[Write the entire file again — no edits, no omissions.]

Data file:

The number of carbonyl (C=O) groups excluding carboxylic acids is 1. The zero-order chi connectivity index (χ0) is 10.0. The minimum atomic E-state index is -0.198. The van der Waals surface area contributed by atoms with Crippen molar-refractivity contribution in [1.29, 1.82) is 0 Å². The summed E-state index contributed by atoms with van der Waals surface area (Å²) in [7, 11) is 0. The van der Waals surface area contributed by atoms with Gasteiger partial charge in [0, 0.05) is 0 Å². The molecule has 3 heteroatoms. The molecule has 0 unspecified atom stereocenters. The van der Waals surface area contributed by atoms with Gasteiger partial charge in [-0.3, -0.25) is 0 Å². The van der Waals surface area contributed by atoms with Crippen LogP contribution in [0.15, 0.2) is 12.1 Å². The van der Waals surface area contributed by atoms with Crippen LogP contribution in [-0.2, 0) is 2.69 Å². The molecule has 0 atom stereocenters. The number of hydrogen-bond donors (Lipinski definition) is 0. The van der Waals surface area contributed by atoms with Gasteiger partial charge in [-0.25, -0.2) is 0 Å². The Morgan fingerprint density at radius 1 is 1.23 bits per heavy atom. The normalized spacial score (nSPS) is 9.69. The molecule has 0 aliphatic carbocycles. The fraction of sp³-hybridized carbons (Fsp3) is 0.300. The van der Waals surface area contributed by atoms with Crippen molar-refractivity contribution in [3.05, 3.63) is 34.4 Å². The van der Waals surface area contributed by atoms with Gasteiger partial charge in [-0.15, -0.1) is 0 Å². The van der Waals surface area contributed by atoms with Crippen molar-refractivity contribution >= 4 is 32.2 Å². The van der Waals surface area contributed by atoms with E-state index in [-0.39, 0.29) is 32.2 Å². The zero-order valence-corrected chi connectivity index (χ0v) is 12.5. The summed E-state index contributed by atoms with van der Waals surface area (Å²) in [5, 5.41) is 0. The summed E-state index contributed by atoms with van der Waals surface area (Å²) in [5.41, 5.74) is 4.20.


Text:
The number of carbonyl (C=O) groups excluding carboxylic acids is 1. The zero-order chi connectivity index (χ0) is 10.0. The minimum atomic E-state index is -0.198. The van der Waals surface area contributed by atoms with Crippen molar-refractivity contribution in [1.29, 1.82) is 0 Å². The summed E-state index contributed by atoms with van der Waals surface area (Å²) in [7, 11) is 0. The van der Waals surface area contributed by atoms with Gasteiger partial charge in [0, 0.05) is 0 Å². The molecule has 3 heteroatoms. The molecule has 0 unspecified atom stereocenters. The van der Waals surface area contributed by atoms with Gasteiger partial charge in [-0.3, -0.25) is 0 Å². The van der Waals surface area contributed by atoms with Crippen LogP contribution in [0.15, 0.2) is 12.1 Å². The van der Waals surface area contributed by atoms with Crippen LogP contribution in [-0.2, 0) is 2.69 Å². The molecule has 0 atom stereocenters. The number of hydrogen-bond donors (Lipinski definition) is 0. The van der Waals surface area contributed by atoms with Gasteiger partial charge in [-0.25, -0.2) is 0 Å². The Morgan fingerprint density at radius 1 is 1.23 bits per heavy atom. The normalized spacial score (nSPS) is 9.69. The molecule has 0 aliphatic carbocycles. The fraction of sp³-hybridized carbons (Fsp3) is 0.300. The van der Waals surface area contributed by atoms with Crippen molar-refractivity contribution in [3.05, 3.63) is 34.4 Å². The van der Waals surface area contributed by atoms with Gasteiger partial charge in [-0.15, -0.1) is 0 Å². The van der Waals surface area contributed by atoms with Crippen molar-refractivity contribution >= 4 is 32.2 Å². The van der Waals surface area contributed by atoms with E-state index in [-0.39, 0.29) is 32.2 Å². The zero-order valence-corrected chi connectivity index (χ0v) is 12.5. The summed E-state index contributed by atoms with van der Waals surface area (Å²) in [5, 5.41) is 0. The summed E-state index contributed by atoms with van der Waals surface area (Å²) in [5.41, 5.74) is 4.20.